By Turner's estimate, he already has invested $500 million into his ranches in nine states, not to mention tens of millions of dollars annually dispersed to support conservation projects.
What Turner has accomplished in a glare of media attention, property owners using groups like The Nature Conservancy and Ducks Unlimited have done largely out of the spotlight.
By getting property owners to sign "conservation easements" on their land, guaranteeing that no major development will occur in the future, the Conservancy has protected 1.3 million acres across the US.
"There are people out there who can go further faster and do more for biodiversity through personal action and nonformal chats with their neighbors than government agencies or conservation professionals could ever accomplish on the ground," says Kelly Cash of the Nature Conservancy.
Six years ago, ranchers Anna and Matt Magoffin found a breeding population of dwindling Chiricahua leopard frogs in one of their cattle troughs outside Douglas, Ariz.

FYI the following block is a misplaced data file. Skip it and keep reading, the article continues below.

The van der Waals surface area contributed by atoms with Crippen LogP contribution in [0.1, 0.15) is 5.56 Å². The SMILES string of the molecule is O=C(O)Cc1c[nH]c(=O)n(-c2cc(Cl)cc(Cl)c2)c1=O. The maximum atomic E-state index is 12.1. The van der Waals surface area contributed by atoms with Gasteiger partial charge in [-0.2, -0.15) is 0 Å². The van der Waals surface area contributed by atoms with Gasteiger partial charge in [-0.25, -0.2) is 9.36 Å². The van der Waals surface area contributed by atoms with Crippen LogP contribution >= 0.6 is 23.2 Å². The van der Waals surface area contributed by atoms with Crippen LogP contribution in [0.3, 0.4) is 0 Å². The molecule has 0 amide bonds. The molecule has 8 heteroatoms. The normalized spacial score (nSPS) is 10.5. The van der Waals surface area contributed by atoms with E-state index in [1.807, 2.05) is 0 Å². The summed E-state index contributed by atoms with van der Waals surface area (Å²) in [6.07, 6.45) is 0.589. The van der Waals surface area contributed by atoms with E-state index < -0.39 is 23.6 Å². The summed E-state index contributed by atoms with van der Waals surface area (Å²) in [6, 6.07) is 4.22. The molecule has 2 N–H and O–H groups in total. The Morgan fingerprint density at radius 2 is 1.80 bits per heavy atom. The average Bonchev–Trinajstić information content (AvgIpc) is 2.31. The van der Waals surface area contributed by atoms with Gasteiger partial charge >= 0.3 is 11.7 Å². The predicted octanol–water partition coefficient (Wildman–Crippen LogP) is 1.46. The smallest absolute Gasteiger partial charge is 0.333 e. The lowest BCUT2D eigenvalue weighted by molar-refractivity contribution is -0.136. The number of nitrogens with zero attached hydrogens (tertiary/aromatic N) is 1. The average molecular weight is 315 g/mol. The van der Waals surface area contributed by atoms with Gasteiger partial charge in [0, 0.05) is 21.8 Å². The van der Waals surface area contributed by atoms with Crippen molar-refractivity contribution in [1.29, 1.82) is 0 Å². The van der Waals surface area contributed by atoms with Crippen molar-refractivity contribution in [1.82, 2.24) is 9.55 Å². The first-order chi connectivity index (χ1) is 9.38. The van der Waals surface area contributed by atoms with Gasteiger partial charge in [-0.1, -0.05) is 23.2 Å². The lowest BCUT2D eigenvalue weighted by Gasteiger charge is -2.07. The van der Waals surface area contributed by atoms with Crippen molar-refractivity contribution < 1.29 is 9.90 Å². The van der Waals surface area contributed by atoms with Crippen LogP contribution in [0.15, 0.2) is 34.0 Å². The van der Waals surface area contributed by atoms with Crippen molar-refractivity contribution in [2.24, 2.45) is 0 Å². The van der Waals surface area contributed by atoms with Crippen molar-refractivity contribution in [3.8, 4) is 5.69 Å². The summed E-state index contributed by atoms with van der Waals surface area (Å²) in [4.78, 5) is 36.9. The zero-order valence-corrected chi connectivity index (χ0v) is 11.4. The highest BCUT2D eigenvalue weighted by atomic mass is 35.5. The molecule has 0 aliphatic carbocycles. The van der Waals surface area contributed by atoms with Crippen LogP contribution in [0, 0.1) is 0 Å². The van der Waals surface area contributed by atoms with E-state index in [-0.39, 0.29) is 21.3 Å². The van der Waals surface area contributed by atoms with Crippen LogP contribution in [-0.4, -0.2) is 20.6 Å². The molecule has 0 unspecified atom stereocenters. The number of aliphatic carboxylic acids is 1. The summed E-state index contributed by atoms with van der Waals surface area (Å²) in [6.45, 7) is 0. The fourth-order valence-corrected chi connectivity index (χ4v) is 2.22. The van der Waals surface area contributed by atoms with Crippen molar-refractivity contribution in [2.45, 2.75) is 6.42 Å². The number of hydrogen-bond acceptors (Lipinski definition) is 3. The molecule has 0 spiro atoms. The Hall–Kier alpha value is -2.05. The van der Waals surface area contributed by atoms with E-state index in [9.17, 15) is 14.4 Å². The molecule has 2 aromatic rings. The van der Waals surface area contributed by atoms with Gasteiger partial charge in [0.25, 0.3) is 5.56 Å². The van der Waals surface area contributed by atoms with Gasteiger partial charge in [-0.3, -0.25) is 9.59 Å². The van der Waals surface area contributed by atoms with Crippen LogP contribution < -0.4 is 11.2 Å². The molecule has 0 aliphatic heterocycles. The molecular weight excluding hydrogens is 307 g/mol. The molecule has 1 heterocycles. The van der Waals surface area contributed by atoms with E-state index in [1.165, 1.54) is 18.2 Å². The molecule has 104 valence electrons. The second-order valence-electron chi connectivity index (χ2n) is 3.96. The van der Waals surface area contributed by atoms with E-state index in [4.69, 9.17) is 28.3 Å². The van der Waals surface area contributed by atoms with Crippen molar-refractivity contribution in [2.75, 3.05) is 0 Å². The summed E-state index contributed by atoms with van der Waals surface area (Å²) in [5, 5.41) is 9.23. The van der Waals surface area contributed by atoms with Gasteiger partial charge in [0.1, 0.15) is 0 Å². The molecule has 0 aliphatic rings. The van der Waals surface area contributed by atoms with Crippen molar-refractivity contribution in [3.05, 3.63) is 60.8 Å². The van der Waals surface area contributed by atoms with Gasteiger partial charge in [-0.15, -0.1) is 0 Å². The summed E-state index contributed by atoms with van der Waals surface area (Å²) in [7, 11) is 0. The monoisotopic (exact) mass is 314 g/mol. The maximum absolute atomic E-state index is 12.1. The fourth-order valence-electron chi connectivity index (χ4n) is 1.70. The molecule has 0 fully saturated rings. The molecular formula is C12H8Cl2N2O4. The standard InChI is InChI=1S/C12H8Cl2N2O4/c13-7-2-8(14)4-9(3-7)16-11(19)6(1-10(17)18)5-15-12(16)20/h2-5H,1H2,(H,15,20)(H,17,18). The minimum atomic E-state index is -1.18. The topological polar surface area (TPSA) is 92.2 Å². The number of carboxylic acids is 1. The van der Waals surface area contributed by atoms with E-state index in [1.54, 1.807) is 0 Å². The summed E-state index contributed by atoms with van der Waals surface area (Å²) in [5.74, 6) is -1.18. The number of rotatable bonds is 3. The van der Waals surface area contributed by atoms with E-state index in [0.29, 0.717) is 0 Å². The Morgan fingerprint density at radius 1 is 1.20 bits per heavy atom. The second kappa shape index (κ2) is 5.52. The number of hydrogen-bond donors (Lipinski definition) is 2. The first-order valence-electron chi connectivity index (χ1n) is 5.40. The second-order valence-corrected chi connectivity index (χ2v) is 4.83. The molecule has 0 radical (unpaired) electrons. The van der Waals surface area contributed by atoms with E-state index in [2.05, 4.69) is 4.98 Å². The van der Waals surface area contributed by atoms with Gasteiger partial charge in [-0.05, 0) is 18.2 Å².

When a summer drought set in, they hauled water to the remote tank to keep the amphibians alive. After obtaining a state permit to collect egg clusters, they recruited high school students to help propagate more frogs in classroom laboratories, with the idea that they would be transplanted back onto local ranchlands.
But as the government moves toward placing the frog on the endangered species list, the homespun recovery effort has been put on hold.
"The worst thing about working with endangered species is that the government has treated some property owners as an adversary instead of as an ally," says Mrs. Magoffin. "So much public money has been needlessly spent in court battles rather than in the field, where it would have made a difference."